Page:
After about 20 minutes, when the briquettes are covered with ash and the flames have died down, use a fire-proof implement to spread the hot charcoal evenly on the grate.  Please use every safety precaution.  Sparks can and will fly up.  Replace the clean cooking grate on top of the hot charcoal and you are ready to cook.

Enjoy the smokier flavor that charcoal grilling imparts to your food — you may become a convert!

Photo of Weber charcoal grill courtesy of HomeDepot.com.


October 6th, 2009

Steak and Grilled Broccoli

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broccoli2

Tired of that baked potato? Super Sister-in-Law Chef Sandy gives us some ideas for what to eat with that tasty steak you’re planning. And – beware – it’s healthy for you. Mwuahahahahahaha!

(That was an evil laugh.) Here’s what she says . . .

What are you going to eat alongside of that gorgeous steak tonight?  Might I suggest broccoli, cooked right beside it on the grill?  Broccoli, as we all have heard, is one of nature’s super foods.  It has a ton of vitamin C, as well as other antioxidants and nutrients which are fabulous for you.

The problem with broccoli for many people is the bitter taste and/or texture.  By cooking it with a dry cooking method, the broccoli will release some of its natural sugars, covering up some of that bitterness, and the texture is less soggy than broccoli prepared in water. Here’s a super way to cook it that will change both of those characteristics, and make it easy to prepare, right next to your steak.

broccoli

Broccoli on the Grill

1 pound fresh broccoli, washed

2 Tbsp Olive Oil

2 tsp of kosher salt, if desired

1 tsp of black pepper

1 tsp red pepper flakes, if desired

1 clove of garlic, if desired

½ onion, cut into ¼” rings, if desired

Wash broccoli well, then cut into 1 inch florets.  Cut the stem pieces into ¼” rounds, so that they cook in the same time as the florets. 

Using a heavy chef’s knife, smash the clove of garlic to remove the peel, cut off the hard ends and then smash it with kosher salt.  The salt acts as an abrasive and will allow you to smash the garlic into a paste.  Place this garlic paste, peppers and olive oil into a large mixing bowl and combine with the olive oil.  Toss the prepared broccoli and onion rings into the mixing bowl, mixing to combine it well and make sure that all of the broccoli has some of the flavorful oil on it.

This broccoli will only take a few minutes to prepare on a hot grill, so if you want to serve it piping hot with the steak, you will need to start the steak first.  The advantage to this dish is that it tastes great even at room temperature, so feel free to prepare it first if you want to enjoy it that way.

To cook the broccoli, place a large piece of heavy duty foil (or a specially designed grill implement) on the grates of the grill.  Toss on the broccoli, in a single layer, and allow to cook, covered for a few minutes or until the broccoli begins to brown.  You will have some pieces which get very brown, others not so much.  I think this improves the appeal of this dish. Using tongs, flip the broccoli over and cook until desired doneness is reached.  This is a dish which will need to be tended to fairly closely — it would burn if left more than a few minutes because of the delicate size of the pieces.  Remove to serving platter, and serve with a squeeze of lemon, if desired.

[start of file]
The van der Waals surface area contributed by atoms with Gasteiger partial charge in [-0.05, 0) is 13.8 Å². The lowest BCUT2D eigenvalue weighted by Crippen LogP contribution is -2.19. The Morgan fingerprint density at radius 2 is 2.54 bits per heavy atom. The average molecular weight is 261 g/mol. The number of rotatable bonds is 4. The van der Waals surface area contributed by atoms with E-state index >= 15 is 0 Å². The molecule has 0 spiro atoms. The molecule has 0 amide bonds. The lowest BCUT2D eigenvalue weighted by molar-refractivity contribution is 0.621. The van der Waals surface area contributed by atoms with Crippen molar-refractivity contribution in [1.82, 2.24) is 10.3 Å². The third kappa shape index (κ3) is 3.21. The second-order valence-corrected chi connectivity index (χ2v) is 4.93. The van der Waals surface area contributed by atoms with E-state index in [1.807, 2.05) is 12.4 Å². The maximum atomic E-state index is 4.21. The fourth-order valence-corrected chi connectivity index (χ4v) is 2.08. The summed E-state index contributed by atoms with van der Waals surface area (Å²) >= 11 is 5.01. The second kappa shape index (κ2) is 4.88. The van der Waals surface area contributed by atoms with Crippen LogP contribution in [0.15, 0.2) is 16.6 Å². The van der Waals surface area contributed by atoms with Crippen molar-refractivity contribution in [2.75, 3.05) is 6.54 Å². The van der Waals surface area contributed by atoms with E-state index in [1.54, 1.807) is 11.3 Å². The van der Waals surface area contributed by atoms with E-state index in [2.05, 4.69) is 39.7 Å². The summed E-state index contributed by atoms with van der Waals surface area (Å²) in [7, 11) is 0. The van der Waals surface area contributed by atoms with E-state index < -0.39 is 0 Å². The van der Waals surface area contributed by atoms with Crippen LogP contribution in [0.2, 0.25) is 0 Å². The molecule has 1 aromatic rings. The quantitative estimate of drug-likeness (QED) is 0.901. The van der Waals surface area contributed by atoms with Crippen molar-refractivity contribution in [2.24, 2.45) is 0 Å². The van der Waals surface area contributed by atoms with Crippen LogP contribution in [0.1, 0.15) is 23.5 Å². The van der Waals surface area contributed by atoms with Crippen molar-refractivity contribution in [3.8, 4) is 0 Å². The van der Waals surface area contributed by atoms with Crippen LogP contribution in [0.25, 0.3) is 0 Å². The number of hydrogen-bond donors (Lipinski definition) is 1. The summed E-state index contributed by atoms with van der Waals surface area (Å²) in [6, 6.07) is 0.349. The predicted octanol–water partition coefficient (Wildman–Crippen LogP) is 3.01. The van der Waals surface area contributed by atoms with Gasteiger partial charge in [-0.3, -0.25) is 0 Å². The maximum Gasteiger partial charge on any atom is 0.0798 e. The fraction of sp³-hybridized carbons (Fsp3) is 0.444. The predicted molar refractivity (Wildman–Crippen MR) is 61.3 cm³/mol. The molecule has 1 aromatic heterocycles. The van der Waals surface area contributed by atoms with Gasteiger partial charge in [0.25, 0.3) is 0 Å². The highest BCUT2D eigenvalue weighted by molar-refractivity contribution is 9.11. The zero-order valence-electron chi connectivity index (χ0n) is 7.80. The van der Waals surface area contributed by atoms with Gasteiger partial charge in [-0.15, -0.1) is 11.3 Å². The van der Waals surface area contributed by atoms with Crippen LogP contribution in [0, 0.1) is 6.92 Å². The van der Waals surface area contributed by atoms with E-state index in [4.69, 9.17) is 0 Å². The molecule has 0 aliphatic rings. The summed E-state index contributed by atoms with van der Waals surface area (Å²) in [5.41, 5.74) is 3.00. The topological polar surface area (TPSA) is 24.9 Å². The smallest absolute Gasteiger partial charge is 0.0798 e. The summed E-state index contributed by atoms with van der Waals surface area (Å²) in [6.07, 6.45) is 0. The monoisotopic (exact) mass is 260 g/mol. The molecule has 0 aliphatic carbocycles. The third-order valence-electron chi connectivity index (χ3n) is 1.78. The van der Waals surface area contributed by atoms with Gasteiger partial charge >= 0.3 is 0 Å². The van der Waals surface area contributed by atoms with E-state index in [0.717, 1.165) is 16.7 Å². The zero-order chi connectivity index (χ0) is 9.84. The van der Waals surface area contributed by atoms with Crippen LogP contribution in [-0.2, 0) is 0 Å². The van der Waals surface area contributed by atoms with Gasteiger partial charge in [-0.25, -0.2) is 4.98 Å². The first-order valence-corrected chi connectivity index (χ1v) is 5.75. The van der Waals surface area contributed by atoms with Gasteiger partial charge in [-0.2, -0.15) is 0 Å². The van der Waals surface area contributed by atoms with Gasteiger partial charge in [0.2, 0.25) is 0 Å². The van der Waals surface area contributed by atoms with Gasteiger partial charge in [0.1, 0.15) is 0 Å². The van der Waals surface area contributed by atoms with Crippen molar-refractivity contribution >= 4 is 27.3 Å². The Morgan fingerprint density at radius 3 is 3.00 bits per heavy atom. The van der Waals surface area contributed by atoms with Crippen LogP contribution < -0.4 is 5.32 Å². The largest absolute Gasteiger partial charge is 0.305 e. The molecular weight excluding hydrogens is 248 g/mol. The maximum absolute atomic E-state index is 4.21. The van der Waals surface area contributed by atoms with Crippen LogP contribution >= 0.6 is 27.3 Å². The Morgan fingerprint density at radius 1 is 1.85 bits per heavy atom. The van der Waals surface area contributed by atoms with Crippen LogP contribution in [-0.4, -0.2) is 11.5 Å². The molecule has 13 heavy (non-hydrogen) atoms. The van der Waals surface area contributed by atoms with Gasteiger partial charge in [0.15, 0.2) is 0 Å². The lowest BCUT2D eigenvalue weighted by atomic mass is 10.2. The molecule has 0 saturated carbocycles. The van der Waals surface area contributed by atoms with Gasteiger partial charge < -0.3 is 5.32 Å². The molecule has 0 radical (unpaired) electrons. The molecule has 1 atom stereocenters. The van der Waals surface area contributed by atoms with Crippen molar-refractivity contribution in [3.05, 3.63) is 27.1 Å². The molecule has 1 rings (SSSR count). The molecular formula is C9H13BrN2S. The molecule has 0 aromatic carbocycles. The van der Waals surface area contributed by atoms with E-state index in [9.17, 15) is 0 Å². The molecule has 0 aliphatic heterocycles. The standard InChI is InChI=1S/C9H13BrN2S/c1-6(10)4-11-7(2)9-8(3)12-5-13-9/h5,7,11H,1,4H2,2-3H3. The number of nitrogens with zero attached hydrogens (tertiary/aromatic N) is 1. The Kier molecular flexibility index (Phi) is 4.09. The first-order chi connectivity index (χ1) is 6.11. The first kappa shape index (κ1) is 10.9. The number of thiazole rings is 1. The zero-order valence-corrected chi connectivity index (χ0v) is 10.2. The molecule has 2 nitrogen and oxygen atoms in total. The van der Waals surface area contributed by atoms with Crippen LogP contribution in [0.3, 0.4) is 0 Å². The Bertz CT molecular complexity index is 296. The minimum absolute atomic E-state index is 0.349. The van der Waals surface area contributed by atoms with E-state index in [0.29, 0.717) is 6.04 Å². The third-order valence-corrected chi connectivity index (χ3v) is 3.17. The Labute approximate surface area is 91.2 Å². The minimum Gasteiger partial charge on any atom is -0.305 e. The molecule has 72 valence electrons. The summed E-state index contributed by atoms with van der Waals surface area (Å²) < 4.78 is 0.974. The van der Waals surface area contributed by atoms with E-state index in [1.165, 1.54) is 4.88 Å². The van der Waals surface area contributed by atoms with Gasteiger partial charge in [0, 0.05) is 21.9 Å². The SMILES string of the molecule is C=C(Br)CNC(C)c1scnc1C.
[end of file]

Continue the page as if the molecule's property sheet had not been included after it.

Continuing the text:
September 3rd, 2009

Chef Sandy’s Steak Primer

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pic-2-beef-steak

School is back  in session so what better time to brush up on a lesson that is near and dear to my heart?  Yes, class, it’s time for a lesson on steak.

Chef Sandy goes through the ins and outs of cuts for us here. And if you pay attention you might just get an extra recess.

I often get the question, “What kind of steak should I buy?”

Well, that kind of depends on a few factors…

            -What do you want to spend?

            -What sort of texture do you want?

            -What is the doneness level that you prefer?

            -What kind of fat percentage do you want?

            -What cooking method are you planning to use?

Here is a brief overview:

Many of the cuts of beef that are used for steaks are cut from the loin portion of the beef.

Most of us are well aware that filet or beef tenderloin (and Chateaubriand) are all part of the same very expensive cut of beef.  There is very little waste, very little work for the cook (little trimming is necessary) and it is appropriate for anything and anyone who likes steak, even at the fanciest meal.  The texture of tenderloin is very tender, and some say that the flavor is not assertively beefy enough, but that is really a matter of choice. 

Many times this cut of meat will be served with a sauce or an equally luxurious topping like a bleu cheese topping or it will be wrapped in bacon, all of which will enhance the flavor. This is the priciest cut of steak, but again, there is no waste, and not too much shrinkage, so what you buy (and pay for) is what you get to eat.

But what is the difference between a T-bone and a Porterhouse?  How about a KC Strip and NY Strip?